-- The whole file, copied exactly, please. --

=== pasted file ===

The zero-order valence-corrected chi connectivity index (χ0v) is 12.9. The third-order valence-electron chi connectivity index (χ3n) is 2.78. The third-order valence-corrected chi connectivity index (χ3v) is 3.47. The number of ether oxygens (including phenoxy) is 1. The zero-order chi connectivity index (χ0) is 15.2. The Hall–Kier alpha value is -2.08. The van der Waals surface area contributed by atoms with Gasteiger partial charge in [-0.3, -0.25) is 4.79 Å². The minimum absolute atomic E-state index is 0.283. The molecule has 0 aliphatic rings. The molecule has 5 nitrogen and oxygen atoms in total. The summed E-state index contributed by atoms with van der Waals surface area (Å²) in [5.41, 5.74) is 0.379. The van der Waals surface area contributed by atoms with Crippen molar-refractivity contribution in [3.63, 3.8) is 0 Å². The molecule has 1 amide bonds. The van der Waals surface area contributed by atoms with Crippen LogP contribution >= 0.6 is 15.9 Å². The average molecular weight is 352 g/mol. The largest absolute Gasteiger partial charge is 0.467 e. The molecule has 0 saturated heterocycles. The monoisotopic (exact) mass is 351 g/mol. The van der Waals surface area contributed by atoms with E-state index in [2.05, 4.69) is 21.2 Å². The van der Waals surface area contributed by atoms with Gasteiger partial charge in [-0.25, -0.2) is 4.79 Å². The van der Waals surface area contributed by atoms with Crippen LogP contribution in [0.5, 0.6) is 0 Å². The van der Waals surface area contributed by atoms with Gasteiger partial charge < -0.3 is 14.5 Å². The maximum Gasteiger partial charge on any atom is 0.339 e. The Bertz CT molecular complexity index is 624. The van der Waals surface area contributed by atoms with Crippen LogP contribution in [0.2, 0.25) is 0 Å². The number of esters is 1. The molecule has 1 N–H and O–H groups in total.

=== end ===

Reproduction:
The zero-order valence-corrected chi connectivity index (χ0v) is 12.9. The third-order valence-electron chi connectivity index (χ3n) is 2.78. The third-order valence-corrected chi connectivity index (χ3v) is 3.47. The number of ether oxygens (including phenoxy) is 1. The zero-order chi connectivity index (χ0) is 15.2. The Hall–Kier alpha value is -2.08. The van der Waals surface area contributed by atoms with Gasteiger partial charge in [-0.3, -0.25) is 4.79 Å². The minimum absolute atomic E-state index is 0.283. The molecule has 0 aliphatic rings. The molecule has 5 nitrogen and oxygen atoms in total. The summed E-state index contributed by atoms with van der Waals surface area (Å²) in [5.41, 5.74) is 0.379. The van der Waals surface area contributed by atoms with Crippen molar-refractivity contribution in [3.63, 3.8) is 0 Å². The molecule has 1 amide bonds. The van der Waals surface area contributed by atoms with Crippen LogP contribution >= 0.6 is 15.9 Å². The average molecular weight is 352 g/mol. The largest absolute Gasteiger partial charge is 0.467 e. The molecule has 0 saturated heterocycles. The monoisotopic (exact) mass is 351 g/mol. The van der Waals surface area contributed by atoms with E-state index in [2.05, 4.69) is 21.2 Å². The van der Waals surface area contributed by atoms with Gasteiger partial charge in [-0.25, -0.2) is 4.79 Å². The van der Waals surface area contributed by atoms with Crippen LogP contribution in [0.5, 0.6) is 0 Å². The van der Waals surface area contributed by atoms with Gasteiger partial charge < -0.3 is 14.5 Å². The maximum Gasteiger partial charge on any atom is 0.339 e. The Bertz CT molecular complexity index is 624. The van der Waals surface area contributed by atoms with Crippen LogP contribution in [0.2, 0.25) is 0 Å². The number of esters is 1. The molecule has 1 N–H and O–H groups in total.